Even for the Special One, 2012 has been a special year. When you’re in charge of the biggest and most successful club of all time, winning is a requirement. But the way Real Madrid won La Liga in 2011-12 will go down in the annuls of history as perhaps the greatest ever.
On the field, some will argue that it was all about Lionel Messi – off it though, no-one can quibble that Mourinho ruled the touchline. His Blancos side claimed their 32nd League title with the largest points total in the history of Spanish top-flight football. Not only did they claim a century of points, but they also broke the record for the number of goals scored with 121, largest goal difference of plus 89, number of away wins with 16 from 19 played and the overall wins managed with 32.
In short, it was the single best season by any side in Spain, maybe even the best in Europe. Some can say it was a two-horse League – Scotland before the tax inspector got his house in order, but that second team can genuinely be considered the single greatest team the game has ever seen. Real Madrid didn’t just beat them to the trophy, they took Barcelona on round-for-round, and knocked them out with just a few rounds to go.
It was April 21 that the League was truly won. At Camp Nou, the capital club went to Catalunya and took on Barcelona with a masterful tactical approach from their Portuguese boss. No-one can beat the Blaugrana in possession, so Mourinho conceded the ball in favour of the counter-attack. It worked like perhaps not even he expected, and with 15 minutes remaining, Cristiano Ronaldo raced on to a Mesut Ozil through-ball and tapped it into the net.
The Catalan Cathedral was silenced, as Jose had pulled off one the great game-plans. It was that meticulous preparation and confidence in his side that marked the man out as the outstanding Coach in world football this year.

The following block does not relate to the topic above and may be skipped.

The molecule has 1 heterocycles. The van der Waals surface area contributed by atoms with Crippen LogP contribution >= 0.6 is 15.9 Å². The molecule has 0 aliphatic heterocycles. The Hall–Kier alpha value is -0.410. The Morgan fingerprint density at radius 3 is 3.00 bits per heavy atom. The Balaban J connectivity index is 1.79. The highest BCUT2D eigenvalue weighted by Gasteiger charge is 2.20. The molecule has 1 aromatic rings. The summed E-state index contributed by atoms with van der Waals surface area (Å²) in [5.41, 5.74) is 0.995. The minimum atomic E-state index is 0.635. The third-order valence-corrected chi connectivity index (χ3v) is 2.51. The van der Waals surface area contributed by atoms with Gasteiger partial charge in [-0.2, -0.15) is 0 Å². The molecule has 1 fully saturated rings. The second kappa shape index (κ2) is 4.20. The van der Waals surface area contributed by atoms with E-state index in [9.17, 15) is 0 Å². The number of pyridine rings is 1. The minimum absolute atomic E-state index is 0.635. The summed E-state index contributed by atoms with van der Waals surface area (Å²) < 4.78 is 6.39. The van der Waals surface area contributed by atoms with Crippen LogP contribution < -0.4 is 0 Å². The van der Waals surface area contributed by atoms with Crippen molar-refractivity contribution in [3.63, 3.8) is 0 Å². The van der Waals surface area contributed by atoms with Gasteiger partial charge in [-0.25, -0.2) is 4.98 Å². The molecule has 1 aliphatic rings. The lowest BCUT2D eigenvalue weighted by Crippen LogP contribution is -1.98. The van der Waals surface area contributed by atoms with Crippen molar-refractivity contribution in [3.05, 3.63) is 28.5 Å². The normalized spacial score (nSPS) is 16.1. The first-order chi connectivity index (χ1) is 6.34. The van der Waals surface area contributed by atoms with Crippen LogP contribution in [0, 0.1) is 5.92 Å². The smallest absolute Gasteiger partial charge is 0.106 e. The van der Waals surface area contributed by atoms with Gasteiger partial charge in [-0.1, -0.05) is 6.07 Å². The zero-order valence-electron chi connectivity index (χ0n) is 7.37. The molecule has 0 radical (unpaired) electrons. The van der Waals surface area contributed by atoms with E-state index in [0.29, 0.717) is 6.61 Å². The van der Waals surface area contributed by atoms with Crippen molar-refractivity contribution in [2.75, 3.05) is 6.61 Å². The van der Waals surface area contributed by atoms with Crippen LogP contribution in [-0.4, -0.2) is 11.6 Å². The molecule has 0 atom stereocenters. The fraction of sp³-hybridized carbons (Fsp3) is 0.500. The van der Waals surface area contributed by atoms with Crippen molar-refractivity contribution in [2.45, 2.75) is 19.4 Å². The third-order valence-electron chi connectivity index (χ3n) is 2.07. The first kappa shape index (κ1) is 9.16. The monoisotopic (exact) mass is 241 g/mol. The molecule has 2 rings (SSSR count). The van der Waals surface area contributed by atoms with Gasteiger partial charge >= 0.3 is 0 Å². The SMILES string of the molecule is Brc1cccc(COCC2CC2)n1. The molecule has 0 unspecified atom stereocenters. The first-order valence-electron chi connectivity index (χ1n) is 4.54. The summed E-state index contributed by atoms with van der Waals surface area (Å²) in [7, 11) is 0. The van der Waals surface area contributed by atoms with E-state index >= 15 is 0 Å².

Tricky trips away to Athletic Bilbao and Atletico Madrid were swept aside as Los Merengues steam-rollered some of the best teams in Spain. Games against minnows, which some would write off as guaranteed victories, were given the same intensity as the Clasicos. And that showed in the results – 5-1 and 7-1 against Osasuna. Rayo Vallecano, Sevilla and Real Zaragoza were hit for six. Sometimes it didn’t even resemble sport.
On paper, it looked like a different story in Europe. But in reality, Madrid were just a few penalty kicks away from beating Bayern Munich in the semi-final. And we all know Jose Mourinho doesn’t lose finals when he gets there. Ronaldo, Kaka and Sergio Ramos missed that night, but the campaign as a whole once again showed the ruthless brilliance of the team.
They went to Moscow in the knockout stages and scored an early away goal. They went to APOEL Nicosia, who had beaten Porto and Zenit St Petersburg, and made them look like a school team. 8-2 it finished on aggregate and it was only the lucky bounce off of Mario Gomez’ shin that saw them lose 2-1 in Munich in the semi-finals.
Everything Mourinho did in 2012, he did right. No other Coach in Europe last year won in the way he won. It may not be idealistic and it may not be popular, but the Real Madrid boss was the best.
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